Our family has taken many road trips throughout the years, loading our minivan with suitcases and snacks and kids. One of our favorites was a two-week trip from Chicago to Yellowstone National Park and back via Colorado.
We have so many fun (and funny) memories from that trip—the ridiculously cheesy Corn Palace in Mitchell, South Dakota; the claustrophobic adventure of spelunking in Wind Cave National Park; the Alps-like beauty of Bighorn National Park. I’m sure my girls have many tales they could share from that trip alone. We may have our suitcases packed and our vehicle ready, but before we take off on a road trip, we need to check one important thing—is there gas in the car? Because without fuel, we won’t go anywhere. Or, if traveling by air, we need a ticket—we certainly won’t get through security without it. Our trip essentials must be in place before we head out on our journey or we’ll go nowhere.
I’m talking here about casting a vision for our family and making plans to move our family toward our goals. But first, we need to make sure we have laid the most basic groundwork. Because without this essential first piece, we will all simply stay home, never moving forward, never growing, and never making a difference for Christ.
That essential first piece—our first priority—must be to point our kids to Christ and nurture that relationship. Once that most essential need is met, we can begin to cast a vision that will help us build the strong, resilient family that the world so desperately needs.
If I were to ask ten parents about their main goal for their children, nine out of ten, maybe even ten out of ten, would answer,“I want my kids to be happy.” Happiness, contentment, satisfaction—these are high on our priority list for our children, if we’re honest.
Interestingly, most parents would not name material possessions above happiness. Not many would say, “I want my child to be rich” before “I want my child to be content,” because they instinctively know what research bears out: money does not buy happiness.Essentially, we know that ultimate happiness comes from within, and that’s the kind of happiness most of us want our children to pursue.
Good news! God wants the same for his children—deep, inner satisfaction rather than temporary, worldly happiness. In John 10:1–10, Jesus explains how to find deep satisfaction in life. In this passage, Jesus compares his people with sheep—it’s a metaphor he uses frequently when he talks about God’s children. He explains that the sheep are safe within the boundaries of the sheepfold and that the shepherd is the gate, the literal opening in the wall of the pen, by which they can come and go freely. The sheep recognize the shepherd’s voice and follow him to safety.
“Our kids need to decide for themselves,” some parents say, but the Bible tells us that this type of thinking places us on dangerous ground. What if our children choose to follow the thief? It is our job to protect our kids while they are under our care, to serve as under-shepherds in a way, and to show them the path to true joy. Obviously, later in life our children will have to make that choice for themselves—children can’t rely on their parents’ faith for their ultimate salvation. While they are young and living under our roof, however, we must make it a priority to show our children that life is most satisfying when lived within the safe boundaries of the Good Shepherd.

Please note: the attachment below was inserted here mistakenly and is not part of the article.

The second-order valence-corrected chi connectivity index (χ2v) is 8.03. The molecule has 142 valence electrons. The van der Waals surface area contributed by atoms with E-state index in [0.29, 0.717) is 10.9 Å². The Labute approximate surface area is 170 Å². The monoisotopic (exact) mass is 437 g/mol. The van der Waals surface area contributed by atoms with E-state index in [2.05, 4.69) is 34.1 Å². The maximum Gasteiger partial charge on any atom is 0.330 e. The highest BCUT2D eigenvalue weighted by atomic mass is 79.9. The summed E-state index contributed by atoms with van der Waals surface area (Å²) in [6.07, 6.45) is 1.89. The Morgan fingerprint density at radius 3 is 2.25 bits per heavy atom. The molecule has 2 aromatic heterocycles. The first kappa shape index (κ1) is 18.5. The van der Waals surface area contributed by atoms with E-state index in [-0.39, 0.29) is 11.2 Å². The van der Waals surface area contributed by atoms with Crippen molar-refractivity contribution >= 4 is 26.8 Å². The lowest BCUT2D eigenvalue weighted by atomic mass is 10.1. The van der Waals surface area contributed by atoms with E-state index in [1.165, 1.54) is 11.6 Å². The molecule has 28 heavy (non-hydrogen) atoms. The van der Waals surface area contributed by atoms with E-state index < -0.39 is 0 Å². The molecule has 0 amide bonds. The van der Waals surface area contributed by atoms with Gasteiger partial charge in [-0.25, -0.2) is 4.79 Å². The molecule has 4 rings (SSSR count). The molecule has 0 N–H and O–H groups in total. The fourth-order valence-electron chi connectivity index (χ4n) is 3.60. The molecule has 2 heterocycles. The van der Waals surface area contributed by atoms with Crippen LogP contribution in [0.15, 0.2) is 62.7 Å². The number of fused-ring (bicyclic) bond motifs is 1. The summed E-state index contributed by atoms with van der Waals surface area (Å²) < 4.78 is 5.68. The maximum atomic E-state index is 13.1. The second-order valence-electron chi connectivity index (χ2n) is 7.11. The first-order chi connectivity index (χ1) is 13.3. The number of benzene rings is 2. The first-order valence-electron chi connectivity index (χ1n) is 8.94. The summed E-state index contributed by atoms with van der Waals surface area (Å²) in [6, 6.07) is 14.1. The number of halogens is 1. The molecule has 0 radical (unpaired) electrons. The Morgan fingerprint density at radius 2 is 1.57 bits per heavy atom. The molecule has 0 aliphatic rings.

Are you making it your number one priority as a parent to point your child toward life in Jesus? Remember that what your child needs most as he or she grows toward adulthood is not financial security; it’s spiritual security.
We’ve got to help our children catch our family purpose, our why. After all, we are not here simply to take up space in the world, but we are here to make a difference for eternity. This means that our every interaction—be it with friends, neighbors, coworkers, even strangers—has eternal significance. Intentionally thinking through our family’s purpose should give us a view that’s bigger than what’s right in front of us. Knowing our purpose will reorient our thinking to focus on bringing glory to the Savior who longs to be with us forever. No longer are we simply getting through the day. Having a vision for our family helps us remind our children of what’s ultimately most important in this life.
Shelly Wildman is a writer, speaker, and the author of First Ask Why: Raising Kids to Love God Through Intentional Discipleship. She is a former writing professor, but her most important life’s work has been raising her three adult daughters. She and her husband, Brian, have been married for 33 years and live in Wheaton, IL.
You can find First Ask Why here. (affiliate link)